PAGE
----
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ASX small cap directors had their cheque books out last week.

Bernard Hockings — director and major shareholder in drug delivery developer Phylogica (ASX:PYC) — sold $7.95 million worth of the stock to incoming chairman Alan Tribe.

The transfer of 285 million shares — or 12.6 per cent of the company — meant Mr Tribe was able to claim a 19.9 per cent shareholding on the day his appointment was announced.

Mr Hockings saw his interest drop to 14.86 per cent.

Locality Planning Energy (ASX: LPE) honchos were also selling off their shareholdings to make space for new investors.

CEO Damien Glanville and COO Ben Chester sold 15 million shares each to fund manager EGP Capital.

They made $300,000 each out of the trade — but together the pair still owns 34 per cent of the business.

There was a considerable amount of retirement planning going on — suggesting these small cap directors believe their companies at least will last the distance.

There were notable moves at Alterra (ASX:1AG) and electricity reseller Ambertech (ASX:AMO). (The latter only updated the market 15 times last year).

Alterra chairman Trevor Stoney bought 3 million shares for $201,000 and dropped his entire 24 million holding, worth $1.6 million, into his super fund.

He will be glad the ban on transferring personal shareholdings into super funds has been put on ice.

Ambertech director Tom Amos swapped $362,000 of shares over to his super fund, so he’s now got 5.5 million in there, while his colleague Edwin Goodwin moved $346,000 worth out of his company and into joint control with a Ms Julia Griffith.

The buys

G Medical Innovations (ASX:GMV) president and CEO Yacov Geva wasn’t the biggest buyer last week, but his company was one of the most contentious.

Mr Geva bought $284,000 of shares on-market, giving him control over 197 million shares or 58 per cent of the business.

G Medical last week took some heat after it paid for a research report that cited prospective sales and production targets — but later said in an ASX announcement that it did not have “reasonable grounds” to support the research report’s statements and advised investors to ignore the information.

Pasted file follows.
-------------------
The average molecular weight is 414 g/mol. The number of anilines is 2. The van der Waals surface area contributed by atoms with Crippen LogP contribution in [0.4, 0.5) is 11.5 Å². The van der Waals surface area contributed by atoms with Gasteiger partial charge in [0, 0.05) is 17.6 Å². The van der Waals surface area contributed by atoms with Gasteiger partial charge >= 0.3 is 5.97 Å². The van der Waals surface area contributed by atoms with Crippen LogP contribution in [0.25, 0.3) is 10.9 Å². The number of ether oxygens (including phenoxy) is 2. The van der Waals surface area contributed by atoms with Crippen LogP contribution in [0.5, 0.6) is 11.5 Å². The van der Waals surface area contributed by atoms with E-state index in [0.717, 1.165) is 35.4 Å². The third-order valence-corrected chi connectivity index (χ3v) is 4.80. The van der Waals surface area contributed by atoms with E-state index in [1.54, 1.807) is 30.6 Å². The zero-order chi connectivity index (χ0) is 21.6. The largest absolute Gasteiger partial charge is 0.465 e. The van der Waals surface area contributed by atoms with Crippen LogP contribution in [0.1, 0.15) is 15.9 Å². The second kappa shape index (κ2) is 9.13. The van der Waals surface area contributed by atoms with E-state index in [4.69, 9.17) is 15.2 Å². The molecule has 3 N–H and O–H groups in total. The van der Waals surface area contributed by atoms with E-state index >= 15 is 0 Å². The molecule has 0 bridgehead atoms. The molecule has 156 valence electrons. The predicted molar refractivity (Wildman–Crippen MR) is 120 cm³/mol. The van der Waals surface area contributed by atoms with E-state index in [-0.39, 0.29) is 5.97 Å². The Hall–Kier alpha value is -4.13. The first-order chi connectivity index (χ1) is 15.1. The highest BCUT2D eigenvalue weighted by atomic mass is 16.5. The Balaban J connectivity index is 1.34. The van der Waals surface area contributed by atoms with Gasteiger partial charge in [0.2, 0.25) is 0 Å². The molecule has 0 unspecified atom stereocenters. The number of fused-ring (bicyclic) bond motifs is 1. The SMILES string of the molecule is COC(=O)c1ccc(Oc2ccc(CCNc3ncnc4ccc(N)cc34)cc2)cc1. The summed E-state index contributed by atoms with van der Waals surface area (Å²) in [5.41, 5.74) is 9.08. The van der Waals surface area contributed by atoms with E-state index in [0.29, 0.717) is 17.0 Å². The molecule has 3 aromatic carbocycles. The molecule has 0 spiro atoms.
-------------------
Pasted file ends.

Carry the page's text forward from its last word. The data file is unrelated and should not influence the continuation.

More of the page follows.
It has also been questioned over deals it signed last year which have still not started or delivered on revenue projections.

Primary Gold (ASX:PGO) director Tony Patrizi was one of the biggest spenders last week, paying $400,000 to exercise 10 million options.

Mr Patrizi now owns 27 million shares that under a 5.75c a share takeover offer from Hanking Australia — which went unconditional last week and has the backing of said director — was worth $1.5 million.

In his fifth share purchase since he joined the McPherson’s (ASX:MCP) board in February, Geoff Pearce bought $130,000 of shares on market.

Mr Pearce, who is also on the board of pot stock Cann Group (ASX:CAN), has spent $615,000 on the stock so far. He owns or controls just over 500,000 shares in the company, having come from a standing start of zero in February.

Yufeng Zuang, a director of Chinese zircon miner Diatreme Resources (ASX:DRX), waited until the day before his 1.2c options expired to exercise them. He bought $240,000 of shares last week.

Diatreme shares spiked 150 per cent in January when it signed a Chinese mining services firm to help it advance its Cyclone zircon project in Western Australia.

Bravura (ASX: BVS) director Neil Broekhuizen spent $127,500 on market to buy 50,000 shares, taking his holding to 215,000.

Millennium Services Group (ASX:MIL) director Greg McCormack spent $107,000 on market on 125,000 shares, taking his total haul to 605,000 shares.